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878 Paseo Ferrelo Road

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Designation Status: Structure of Merit

Assessor Parcel Number: 029-272-001

Historic Name:

Constructed: 1925

Property Description:

The structure located at 878 Paseo Ferrelo is a single story, Spanish Colonial Revival style house with a front pitched roof covered in terra cotta tiles with secondary cross gables located on the east and west elevations. Centered below the front-facing gable peak is a decorative quatrefoil. A flat-roofed garage extends from the right of the front façade featuring three additional multi-colored tiles below the simple, undecorated cornice and three sets of paired casement windows, each divided into three lights by horizontal mullions. Other fenestration includes a set of paired casement windows divided into three lights by horizontal mullions, a fixed six-light window, and a large, fixed, single pane window. A sandstone retaining wall delineates a garden extending along the south elevation.
According to the 2010 Riviera Survey: Undressed sandstone blocks sheath the base of the house. A decorative quatrefoil sits beneath the gable peak. The primary entrance sits on the west elevation and features a slightly projecting element capped by a shed-roofed continuation of the gable roof. A set of concrete stairs with sandstone cobble balustrades leads up to an arched front door flanked on the south by a three-part window. A triptych window composed of multi-light casements flank the north of the front door. A centrally placed French door opening onto a narrow terrace embellished with a wall fountain also resides on this elevation.

Architect: Unknown

Architectural Style: Spanish Colonial Revival

Property Type: Single Family Residence

Original Use: Single-family residence

Significance:

The Lower Riviera Survey found the building to be eligible as a Structure of Merit. The building qualifies to be designated a Structure of Merit and is eligible under the following criteria provided by the Municipal Code, Section 22.22.040.
Criterion A. Its character, interest or value as a significant part of the heritage of the City, the State or the Nation:
The house at 878 Paseo Ferrelo is an excellent example of the Spanish Colonial Revival style houses built for middle class residents during the period between the mid-1920s and the mid-1930s. In the Lower Riviera neighborhood the topography informed the layout of Spanish Colonial Revival style houses which usually featured compact plans with garages attached to the house or built into the sloping hillsides. The full range of architectural motifs and materials associated with the style, such as an emphasis on expanses of planer wall surface rather than fenestration, gabled roofs covered in terra cotta tiles, and restrained use of architectural embellishments can be found on the house.
Criterion D. Its exemplification of a particular architectural style or way of life important to the City, the State, or the Nation:
It is an example of the Spanish Colonial Revival style which emphasize the interplay of cubic volumes, patios, pergolas, and verandas; each interpreted and redefined by local architects or regions in their own oeuvre of the form, massing, and decorative treatments. In Santa Barbara, examples of Spanish Colonial Revival style can be found throughout the City as one of its most defining styles of architecture. There are many c. 1920-1930s small, single-family, Spanish Colonial Revival style homes throughout the City. This building is an example of a small, residential interpretation of the Spanish Colonial Revival style, which became an important part of Santa Barbara’s heritage in the 1920s. In Santa Barbara, architecture following or imitating Hispanic influences became an important part of Santa Barbara’s heritage in the 1920s, when the City deliberately transformed its architecture to mimic these styles. This transformation was the result of the planning vision of a number of Santa Barbara citizens in the early 1920s with the founding of the Santa Barbara Community Arts Association, which urged that the town identify its individual character and then use planning principles to develop it.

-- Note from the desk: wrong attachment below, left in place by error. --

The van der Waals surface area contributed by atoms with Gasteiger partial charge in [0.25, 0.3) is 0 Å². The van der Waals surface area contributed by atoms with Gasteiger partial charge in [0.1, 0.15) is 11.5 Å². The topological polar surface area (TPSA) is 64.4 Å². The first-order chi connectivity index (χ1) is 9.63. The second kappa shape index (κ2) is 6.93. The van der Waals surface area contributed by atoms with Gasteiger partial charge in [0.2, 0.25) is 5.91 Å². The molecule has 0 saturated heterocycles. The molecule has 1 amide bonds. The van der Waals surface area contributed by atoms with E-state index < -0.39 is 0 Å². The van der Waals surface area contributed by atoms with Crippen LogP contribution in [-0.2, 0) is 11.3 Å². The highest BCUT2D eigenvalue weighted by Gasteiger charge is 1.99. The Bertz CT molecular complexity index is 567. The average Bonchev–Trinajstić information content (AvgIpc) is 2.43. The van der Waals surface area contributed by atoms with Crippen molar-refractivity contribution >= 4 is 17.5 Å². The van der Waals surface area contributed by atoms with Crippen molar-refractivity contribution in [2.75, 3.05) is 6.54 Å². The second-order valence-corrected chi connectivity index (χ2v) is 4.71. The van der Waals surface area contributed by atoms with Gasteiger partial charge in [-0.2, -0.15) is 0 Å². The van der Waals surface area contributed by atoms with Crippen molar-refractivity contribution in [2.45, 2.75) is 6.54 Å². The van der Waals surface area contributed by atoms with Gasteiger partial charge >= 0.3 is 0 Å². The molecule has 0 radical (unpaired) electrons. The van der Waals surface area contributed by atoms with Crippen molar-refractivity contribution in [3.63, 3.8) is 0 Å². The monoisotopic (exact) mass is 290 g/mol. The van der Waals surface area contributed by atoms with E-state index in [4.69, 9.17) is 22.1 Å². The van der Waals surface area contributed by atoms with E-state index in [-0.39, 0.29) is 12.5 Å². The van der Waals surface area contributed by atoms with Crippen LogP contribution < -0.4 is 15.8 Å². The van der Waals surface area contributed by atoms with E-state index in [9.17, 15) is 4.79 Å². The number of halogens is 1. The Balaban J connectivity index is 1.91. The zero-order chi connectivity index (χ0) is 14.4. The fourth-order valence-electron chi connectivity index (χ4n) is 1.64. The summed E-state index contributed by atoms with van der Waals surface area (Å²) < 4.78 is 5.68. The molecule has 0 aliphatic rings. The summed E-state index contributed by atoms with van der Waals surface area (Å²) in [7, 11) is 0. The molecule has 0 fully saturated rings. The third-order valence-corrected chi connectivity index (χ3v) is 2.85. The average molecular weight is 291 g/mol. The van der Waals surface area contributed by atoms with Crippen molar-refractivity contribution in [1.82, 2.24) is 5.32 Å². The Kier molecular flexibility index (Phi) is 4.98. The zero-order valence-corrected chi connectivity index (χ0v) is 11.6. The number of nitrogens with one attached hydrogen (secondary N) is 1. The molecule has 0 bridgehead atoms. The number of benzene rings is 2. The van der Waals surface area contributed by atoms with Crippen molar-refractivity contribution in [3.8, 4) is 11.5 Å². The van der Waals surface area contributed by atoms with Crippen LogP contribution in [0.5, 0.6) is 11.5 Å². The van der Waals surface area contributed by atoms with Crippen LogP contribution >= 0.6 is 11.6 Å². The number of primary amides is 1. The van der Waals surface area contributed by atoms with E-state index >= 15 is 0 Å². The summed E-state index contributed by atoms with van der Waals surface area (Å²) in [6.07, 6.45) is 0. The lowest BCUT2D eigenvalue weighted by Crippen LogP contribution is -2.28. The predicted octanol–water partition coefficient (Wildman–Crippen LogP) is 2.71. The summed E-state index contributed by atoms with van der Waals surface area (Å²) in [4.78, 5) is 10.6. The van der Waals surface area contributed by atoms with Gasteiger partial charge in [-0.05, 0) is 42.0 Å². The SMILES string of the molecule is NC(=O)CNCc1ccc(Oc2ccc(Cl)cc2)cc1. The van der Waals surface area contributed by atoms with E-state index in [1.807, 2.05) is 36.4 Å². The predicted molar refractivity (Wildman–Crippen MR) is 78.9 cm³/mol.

The house employs the following character-defining elements of the Spanish Colonial Revival style:
• Emphasis on expansive planer wall surfaces
• Roofs covered in terra cotta tiles with emphasis on the terra cotta tile edge that creates a decorative edge from the roof to the wall
The original wood, casement windows are slightly recessed and generally fixed flanked by casement windows with lights divided by horizontal mullions. Windows recess at the wall plane with a stucco return with no trim.Criterion G. Its embodiment of elements demonstrating outstanding attention to architectural design, detail, materials and craftsmanship.
The structure is noteworthy for its smooth, whitewashed, planar, stucco walls, with the emphasis on broad, uninterrupted wall surfaces, its careful use of asymmetrically arranged, horizontally divided, wood casement windows, the decorative tile work, and the terra cotta tile that create a decorative edge \from the roof to the wall. The elements of this structure demonstrate outstanding design, detail, materials and craftsmanship.
Historic Integrity: The building retains its original features and most of the surrounding neighborhood is intact so that it has high historic integrity of location, feeling, setting, design, materials, workmanship and association. The building can convey its 1925 original appearance.
City Directory:
1925: A. Kalma

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